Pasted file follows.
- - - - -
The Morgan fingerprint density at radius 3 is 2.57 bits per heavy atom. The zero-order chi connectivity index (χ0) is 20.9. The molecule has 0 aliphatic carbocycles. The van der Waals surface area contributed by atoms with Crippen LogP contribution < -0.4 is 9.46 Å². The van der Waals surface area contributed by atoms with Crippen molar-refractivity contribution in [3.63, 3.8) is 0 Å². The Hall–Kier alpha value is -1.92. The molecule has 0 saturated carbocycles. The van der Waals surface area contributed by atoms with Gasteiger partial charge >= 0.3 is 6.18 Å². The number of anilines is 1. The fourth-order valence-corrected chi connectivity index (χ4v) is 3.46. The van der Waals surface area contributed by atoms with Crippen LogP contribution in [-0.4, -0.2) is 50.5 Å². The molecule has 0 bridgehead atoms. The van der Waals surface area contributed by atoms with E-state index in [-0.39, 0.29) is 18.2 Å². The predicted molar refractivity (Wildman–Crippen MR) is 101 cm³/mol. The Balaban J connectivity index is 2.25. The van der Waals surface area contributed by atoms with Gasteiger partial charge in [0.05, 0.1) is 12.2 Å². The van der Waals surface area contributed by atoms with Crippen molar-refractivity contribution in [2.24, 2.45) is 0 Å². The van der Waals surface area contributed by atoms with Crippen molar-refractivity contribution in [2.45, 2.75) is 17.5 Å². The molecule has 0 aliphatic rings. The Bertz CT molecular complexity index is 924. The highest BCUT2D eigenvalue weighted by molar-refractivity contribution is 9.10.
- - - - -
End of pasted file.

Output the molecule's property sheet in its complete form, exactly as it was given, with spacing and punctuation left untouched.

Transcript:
The Morgan fingerprint density at radius 3 is 2.57 bits per heavy atom. The zero-order chi connectivity index (χ0) is 20.9. The molecule has 0 aliphatic carbocycles. The van der Waals surface area contributed by atoms with Crippen LogP contribution < -0.4 is 9.46 Å². The van der Waals surface area contributed by atoms with Crippen molar-refractivity contribution in [3.63, 3.8) is 0 Å². The Hall–Kier alpha value is -1.92. The molecule has 0 saturated carbocycles. The van der Waals surface area contributed by atoms with Gasteiger partial charge >= 0.3 is 6.18 Å². The number of anilines is 1. The fourth-order valence-corrected chi connectivity index (χ4v) is 3.46. The van der Waals surface area contributed by atoms with Crippen LogP contribution in [-0.4, -0.2) is 50.5 Å². The molecule has 0 bridgehead atoms. The van der Waals surface area contributed by atoms with E-state index in [-0.39, 0.29) is 18.2 Å². The predicted molar refractivity (Wildman–Crippen MR) is 101 cm³/mol. The Balaban J connectivity index is 2.25. The van der Waals surface area contributed by atoms with Gasteiger partial charge in [0.05, 0.1) is 12.2 Å². The van der Waals surface area contributed by atoms with Crippen molar-refractivity contribution in [2.24, 2.45) is 0 Å². The van der Waals surface area contributed by atoms with Crippen molar-refractivity contribution in [2.45, 2.75) is 17.5 Å². The molecule has 0 aliphatic rings. The Bertz CT molecular complexity index is 924. The highest BCUT2D eigenvalue weighted by molar-refractivity contribution is 9.10.